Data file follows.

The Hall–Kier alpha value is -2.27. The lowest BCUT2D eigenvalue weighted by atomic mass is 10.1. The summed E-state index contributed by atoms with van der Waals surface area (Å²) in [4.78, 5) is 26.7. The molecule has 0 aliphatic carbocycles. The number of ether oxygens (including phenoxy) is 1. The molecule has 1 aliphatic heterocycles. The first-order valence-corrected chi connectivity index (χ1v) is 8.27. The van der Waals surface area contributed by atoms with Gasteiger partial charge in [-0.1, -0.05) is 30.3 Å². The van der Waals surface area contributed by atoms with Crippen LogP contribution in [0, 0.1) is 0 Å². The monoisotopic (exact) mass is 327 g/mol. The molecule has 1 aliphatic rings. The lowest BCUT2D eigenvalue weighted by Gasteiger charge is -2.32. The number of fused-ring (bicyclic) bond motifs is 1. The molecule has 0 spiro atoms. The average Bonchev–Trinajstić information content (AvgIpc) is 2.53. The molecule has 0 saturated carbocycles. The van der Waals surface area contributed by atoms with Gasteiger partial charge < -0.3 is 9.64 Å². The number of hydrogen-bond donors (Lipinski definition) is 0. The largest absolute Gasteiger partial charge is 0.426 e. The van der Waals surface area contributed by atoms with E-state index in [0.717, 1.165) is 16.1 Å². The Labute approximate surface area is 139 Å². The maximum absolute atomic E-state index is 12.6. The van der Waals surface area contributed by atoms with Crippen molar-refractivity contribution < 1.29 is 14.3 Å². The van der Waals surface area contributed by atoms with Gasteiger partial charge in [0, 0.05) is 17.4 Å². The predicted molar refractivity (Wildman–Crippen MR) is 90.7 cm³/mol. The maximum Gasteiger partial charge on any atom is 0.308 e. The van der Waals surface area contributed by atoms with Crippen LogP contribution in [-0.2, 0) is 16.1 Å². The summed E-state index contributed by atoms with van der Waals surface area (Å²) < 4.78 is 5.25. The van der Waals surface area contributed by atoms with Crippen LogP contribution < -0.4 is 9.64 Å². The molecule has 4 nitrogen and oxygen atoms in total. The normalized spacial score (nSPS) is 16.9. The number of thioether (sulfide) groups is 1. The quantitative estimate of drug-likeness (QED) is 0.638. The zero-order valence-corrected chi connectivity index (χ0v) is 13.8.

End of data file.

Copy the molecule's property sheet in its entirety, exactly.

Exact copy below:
The Hall–Kier alpha value is -2.27. The lowest BCUT2D eigenvalue weighted by atomic mass is 10.1. The summed E-state index contributed by atoms with van der Waals surface area (Å²) in [4.78, 5) is 26.7. The molecule has 0 aliphatic carbocycles. The number of ether oxygens (including phenoxy) is 1. The molecule has 1 aliphatic heterocycles. The first-order valence-corrected chi connectivity index (χ1v) is 8.27. The van der Waals surface area contributed by atoms with Gasteiger partial charge in [-0.1, -0.05) is 30.3 Å². The van der Waals surface area contributed by atoms with Crippen LogP contribution in [0, 0.1) is 0 Å². The monoisotopic (exact) mass is 327 g/mol. The molecule has 1 aliphatic rings. The lowest BCUT2D eigenvalue weighted by Gasteiger charge is -2.32. The number of fused-ring (bicyclic) bond motifs is 1. The molecule has 0 spiro atoms. The average Bonchev–Trinajstić information content (AvgIpc) is 2.53. The molecule has 0 saturated carbocycles. The van der Waals surface area contributed by atoms with Gasteiger partial charge < -0.3 is 9.64 Å². The number of hydrogen-bond donors (Lipinski definition) is 0. The largest absolute Gasteiger partial charge is 0.426 e. The van der Waals surface area contributed by atoms with E-state index in [0.717, 1.165) is 16.1 Å². The Labute approximate surface area is 139 Å². The maximum absolute atomic E-state index is 12.6. The van der Waals surface area contributed by atoms with Crippen molar-refractivity contribution < 1.29 is 14.3 Å². The van der Waals surface area contributed by atoms with Gasteiger partial charge in [0, 0.05) is 17.4 Å². The predicted molar refractivity (Wildman–Crippen MR) is 90.7 cm³/mol. The maximum Gasteiger partial charge on any atom is 0.308 e. The van der Waals surface area contributed by atoms with Crippen LogP contribution in [-0.2, 0) is 16.1 Å². The summed E-state index contributed by atoms with van der Waals surface area (Å²) < 4.78 is 5.25. The van der Waals surface area contributed by atoms with Crippen LogP contribution < -0.4 is 9.64 Å². The molecule has 4 nitrogen and oxygen atoms in total. The normalized spacial score (nSPS) is 16.9. The number of thioether (sulfide) groups is 1. The quantitative estimate of drug-likeness (QED) is 0.638. The zero-order valence-corrected chi connectivity index (χ0v) is 13.8.